I also think that it [Harry Potter] teaches us to be better people — like being accepting of others and kind, and I think those are things that we should always value and I always want to do better”

— Jenna Berryman

Why do you like Harry Potter so much?

‘Cause it’s awesome. Like, everybody in Harry Potter has these unique gifts, and not everybody has the same gifts. They are really optimistic about their ability to make the world better in the face of these really massive challenges. Like, this wizard is so evil we stop saying his name, and he comes back, which you know people shouldn’t be able to do when they are dead or whatever you call it. All of that is like a good reason to hide that in your basement room or attic and wait for the world to end. The central characters in Harry Potter don’t do that. They go and challenge this super evil, very bad thing. I really like their optimism because a lot of times I am a little more optimistic than I should be. I also think that it teaches us to be better people — like being accepting of others and kind, and I think those are things that we should always value and I always want to do better. 

What is a weird belief you have? 

All of them. I don’t know. I think a lot of people who are into politics feel like we will never get back to a place where things are good. I think we will, and that might be weird. I am not a conspiracy theorist. I am not like John F. Kennedy, Jr. is still alive, like, that guy is dead. Like, So is Elvis and whomever other people think is still alive, but they are probably dead. I think that the other one is: I don’t think that we should kill anything like bugs, it seems wrong.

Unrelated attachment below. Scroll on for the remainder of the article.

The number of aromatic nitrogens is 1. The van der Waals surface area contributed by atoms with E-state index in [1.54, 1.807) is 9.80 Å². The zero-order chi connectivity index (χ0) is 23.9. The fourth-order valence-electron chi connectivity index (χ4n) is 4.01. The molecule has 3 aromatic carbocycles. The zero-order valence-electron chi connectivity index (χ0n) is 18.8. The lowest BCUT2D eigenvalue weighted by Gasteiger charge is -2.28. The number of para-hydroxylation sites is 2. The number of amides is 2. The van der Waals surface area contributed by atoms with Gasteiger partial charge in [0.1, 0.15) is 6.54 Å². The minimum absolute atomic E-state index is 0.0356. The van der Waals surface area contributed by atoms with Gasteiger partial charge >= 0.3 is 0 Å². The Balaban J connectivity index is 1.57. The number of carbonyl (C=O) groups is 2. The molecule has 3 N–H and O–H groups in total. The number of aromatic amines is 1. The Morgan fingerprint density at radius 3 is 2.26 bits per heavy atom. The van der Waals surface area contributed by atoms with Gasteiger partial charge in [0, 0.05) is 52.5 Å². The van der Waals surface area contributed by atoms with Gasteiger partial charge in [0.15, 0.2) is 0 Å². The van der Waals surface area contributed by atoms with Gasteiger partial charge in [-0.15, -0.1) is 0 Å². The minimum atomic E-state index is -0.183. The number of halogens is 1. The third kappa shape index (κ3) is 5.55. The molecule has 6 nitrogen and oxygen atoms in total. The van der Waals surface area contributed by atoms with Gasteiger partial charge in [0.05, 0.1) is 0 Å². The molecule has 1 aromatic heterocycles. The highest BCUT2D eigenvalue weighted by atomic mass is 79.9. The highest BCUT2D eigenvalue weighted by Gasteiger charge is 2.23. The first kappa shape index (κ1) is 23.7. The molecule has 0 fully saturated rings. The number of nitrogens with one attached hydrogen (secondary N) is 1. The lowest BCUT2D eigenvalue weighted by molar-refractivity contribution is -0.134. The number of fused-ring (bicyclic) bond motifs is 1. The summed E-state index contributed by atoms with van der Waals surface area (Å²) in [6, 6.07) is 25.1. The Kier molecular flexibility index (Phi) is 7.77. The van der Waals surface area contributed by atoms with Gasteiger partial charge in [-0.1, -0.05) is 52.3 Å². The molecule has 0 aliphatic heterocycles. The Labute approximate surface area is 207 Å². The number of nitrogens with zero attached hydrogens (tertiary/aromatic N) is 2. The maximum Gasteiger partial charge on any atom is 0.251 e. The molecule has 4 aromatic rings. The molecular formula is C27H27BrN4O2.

If there is one piece of advice you would give a first-year teacher, what would it be? 

It gets earlier. 100%! That part is so hard and not very much fun, but just stick it out for year four. 

What were you like in high school?  

A skinner version of me now. I was equally weird.  I have always been really lucky that I have always had lots of good friends. I think that I am just a bigger person than I was then. 

I wish that I knew how fast things seem when you get older”

— Jenna Berryman

What is one piece of advice you would give your younger self? 

I think that I wish that I knew how fast things seem when you get older. I wish I had a way of, I don’t know, telling myself to get your memory really because life is warp speed and it gets worse the older I get. Like I know that now, I know that times are going to fly by. I really don’t know what I would do about this. Or like buy a bunch of toilet paper and buy things like that before 2020.